Light Box Science: Baking Soda and Colored Vinegar
I grabbed one light box and the translucent tray to go on top. I also got out some baking soda, food coloring, and four 2 oz squeeze bottles filled about halfway with vinegar and gathered the children around the light box on the kitchen floor.
We reviewed what happened when we mixed water and oil on the light box (they stay separate). I explained that this time we were going to put colored vinegar on baking soda. I let them taste the vinegar and the baking soda. They claimed they liked both. I had them make a guess about what would happen when we dripped colored vinegar on the baking soda (their guess was that the baking soda would get wet and turn colored).
We chose four colors of food coloring and colored the vinegar in the squeeze bottles. I also used some leftover colored water for contrast. I sprinkled a rather thick layer of baking soda in the translucent tray and began by dripping some colored water on the baking soda and asking them to tell me what happened. They decided that the baking soda was wet and colored just like they guessed.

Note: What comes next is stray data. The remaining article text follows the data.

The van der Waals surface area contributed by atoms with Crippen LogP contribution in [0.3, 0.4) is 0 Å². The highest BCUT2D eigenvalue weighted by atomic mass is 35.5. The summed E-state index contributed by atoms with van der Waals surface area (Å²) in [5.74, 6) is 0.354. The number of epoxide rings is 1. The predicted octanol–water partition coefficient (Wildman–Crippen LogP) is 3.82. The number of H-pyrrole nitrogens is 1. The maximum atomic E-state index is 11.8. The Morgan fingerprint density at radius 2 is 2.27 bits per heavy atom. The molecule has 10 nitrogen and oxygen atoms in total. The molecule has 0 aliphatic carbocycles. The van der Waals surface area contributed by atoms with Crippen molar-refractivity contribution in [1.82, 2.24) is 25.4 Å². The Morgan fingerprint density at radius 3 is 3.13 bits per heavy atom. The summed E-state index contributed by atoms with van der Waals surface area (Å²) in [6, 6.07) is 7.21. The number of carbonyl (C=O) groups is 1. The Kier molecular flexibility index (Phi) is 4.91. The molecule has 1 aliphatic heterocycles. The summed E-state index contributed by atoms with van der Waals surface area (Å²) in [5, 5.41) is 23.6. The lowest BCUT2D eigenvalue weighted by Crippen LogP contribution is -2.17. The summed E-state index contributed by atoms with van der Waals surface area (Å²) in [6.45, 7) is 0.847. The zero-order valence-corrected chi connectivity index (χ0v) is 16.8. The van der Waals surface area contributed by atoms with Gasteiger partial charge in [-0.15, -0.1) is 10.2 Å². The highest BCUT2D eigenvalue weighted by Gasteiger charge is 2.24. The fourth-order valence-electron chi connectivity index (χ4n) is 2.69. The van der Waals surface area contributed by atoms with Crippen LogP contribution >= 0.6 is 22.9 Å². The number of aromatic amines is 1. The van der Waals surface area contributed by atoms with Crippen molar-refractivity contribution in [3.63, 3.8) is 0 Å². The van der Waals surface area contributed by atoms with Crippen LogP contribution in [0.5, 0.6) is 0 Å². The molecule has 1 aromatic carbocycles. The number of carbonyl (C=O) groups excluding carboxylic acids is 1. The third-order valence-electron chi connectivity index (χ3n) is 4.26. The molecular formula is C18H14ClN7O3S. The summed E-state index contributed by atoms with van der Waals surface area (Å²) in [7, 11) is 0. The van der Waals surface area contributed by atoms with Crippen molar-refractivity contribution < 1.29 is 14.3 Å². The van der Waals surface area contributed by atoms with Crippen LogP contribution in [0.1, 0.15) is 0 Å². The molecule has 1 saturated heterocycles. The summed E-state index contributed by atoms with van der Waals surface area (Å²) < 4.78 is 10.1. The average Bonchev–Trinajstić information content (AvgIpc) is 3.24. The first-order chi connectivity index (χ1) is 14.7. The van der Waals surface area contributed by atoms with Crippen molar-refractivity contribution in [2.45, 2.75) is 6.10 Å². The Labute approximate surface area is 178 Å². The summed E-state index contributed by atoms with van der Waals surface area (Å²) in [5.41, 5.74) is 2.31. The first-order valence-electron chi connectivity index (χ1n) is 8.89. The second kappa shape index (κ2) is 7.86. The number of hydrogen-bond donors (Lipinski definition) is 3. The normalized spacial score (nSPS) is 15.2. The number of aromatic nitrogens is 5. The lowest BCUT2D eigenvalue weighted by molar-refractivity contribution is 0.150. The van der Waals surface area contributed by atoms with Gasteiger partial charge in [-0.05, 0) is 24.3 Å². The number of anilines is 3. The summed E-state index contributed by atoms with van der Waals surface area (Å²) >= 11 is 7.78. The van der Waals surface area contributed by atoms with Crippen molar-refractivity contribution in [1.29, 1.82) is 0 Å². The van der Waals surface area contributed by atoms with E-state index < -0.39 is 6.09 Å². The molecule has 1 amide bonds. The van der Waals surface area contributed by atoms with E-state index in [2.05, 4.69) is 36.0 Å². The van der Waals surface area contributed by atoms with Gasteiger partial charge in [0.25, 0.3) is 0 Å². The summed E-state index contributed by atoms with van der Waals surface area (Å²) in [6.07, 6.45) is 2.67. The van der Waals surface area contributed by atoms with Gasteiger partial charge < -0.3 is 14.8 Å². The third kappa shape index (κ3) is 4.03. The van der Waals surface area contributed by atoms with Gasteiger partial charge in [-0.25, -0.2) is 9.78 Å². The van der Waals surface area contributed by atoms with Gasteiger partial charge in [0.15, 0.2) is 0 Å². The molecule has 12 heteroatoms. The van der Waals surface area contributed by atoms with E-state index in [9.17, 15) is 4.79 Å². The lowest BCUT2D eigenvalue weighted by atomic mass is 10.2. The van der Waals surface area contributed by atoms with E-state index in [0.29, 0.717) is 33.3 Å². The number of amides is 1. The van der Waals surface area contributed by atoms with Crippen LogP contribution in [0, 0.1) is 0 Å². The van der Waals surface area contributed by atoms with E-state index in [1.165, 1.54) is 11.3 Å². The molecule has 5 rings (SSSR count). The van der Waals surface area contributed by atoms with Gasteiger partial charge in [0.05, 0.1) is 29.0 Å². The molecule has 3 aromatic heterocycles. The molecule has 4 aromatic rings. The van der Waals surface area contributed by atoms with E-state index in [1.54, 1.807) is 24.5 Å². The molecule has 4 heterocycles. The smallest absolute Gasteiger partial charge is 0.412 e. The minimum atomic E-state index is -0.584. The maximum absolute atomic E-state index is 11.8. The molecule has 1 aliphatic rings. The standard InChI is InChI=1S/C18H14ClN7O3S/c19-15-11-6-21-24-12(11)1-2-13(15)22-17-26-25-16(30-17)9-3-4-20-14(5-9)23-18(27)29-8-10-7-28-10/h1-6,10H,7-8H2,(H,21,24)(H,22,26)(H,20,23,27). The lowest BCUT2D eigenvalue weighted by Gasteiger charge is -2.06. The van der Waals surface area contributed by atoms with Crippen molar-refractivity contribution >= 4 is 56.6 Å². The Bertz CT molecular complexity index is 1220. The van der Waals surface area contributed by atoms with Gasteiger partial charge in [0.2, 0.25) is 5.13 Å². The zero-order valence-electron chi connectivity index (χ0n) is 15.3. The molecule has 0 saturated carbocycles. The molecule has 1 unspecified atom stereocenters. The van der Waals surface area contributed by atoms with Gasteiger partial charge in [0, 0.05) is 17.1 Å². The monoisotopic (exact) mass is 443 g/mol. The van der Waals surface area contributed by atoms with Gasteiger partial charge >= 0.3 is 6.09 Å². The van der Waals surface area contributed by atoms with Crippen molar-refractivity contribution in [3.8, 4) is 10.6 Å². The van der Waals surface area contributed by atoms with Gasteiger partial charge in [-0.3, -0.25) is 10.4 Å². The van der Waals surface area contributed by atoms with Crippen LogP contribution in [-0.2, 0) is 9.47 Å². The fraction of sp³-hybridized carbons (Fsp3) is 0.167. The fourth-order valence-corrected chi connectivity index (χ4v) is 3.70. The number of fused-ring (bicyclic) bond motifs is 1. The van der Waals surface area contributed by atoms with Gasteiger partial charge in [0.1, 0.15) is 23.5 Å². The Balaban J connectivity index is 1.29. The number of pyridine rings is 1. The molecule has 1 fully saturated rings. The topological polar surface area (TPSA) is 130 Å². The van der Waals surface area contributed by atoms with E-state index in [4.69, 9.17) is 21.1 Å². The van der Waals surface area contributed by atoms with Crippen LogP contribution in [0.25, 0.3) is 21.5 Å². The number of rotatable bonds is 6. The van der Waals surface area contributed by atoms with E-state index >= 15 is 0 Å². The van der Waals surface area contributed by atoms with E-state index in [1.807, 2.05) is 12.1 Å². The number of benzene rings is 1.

Then we tried the colored vinegar and got colored bubbles. We decided that when vinegar combines with baking soda we get a different reaction than when water mixes with baking soda. Vinegar makes bubbles and water does not. That was as complex as we got.
They were quite impressed and couldn't wait to play themselves. I handed them squirt bottles and let them begin.
Ava discovered that if she mixed yellow and blue she could make green bubbles. That was a lot of fun. The next time I try this activity I think I'll give each child three bottles with red, blue, and yellow and encourage them to mix colors as they go.
At one point the first tray of baking soda was completely saturated and I quickly rinsed it out dried it. We distributed a much thinner layer the second time and tried to make actual designs.
Cleanup was as easy as rinsing the tray out and drying it with a cloth.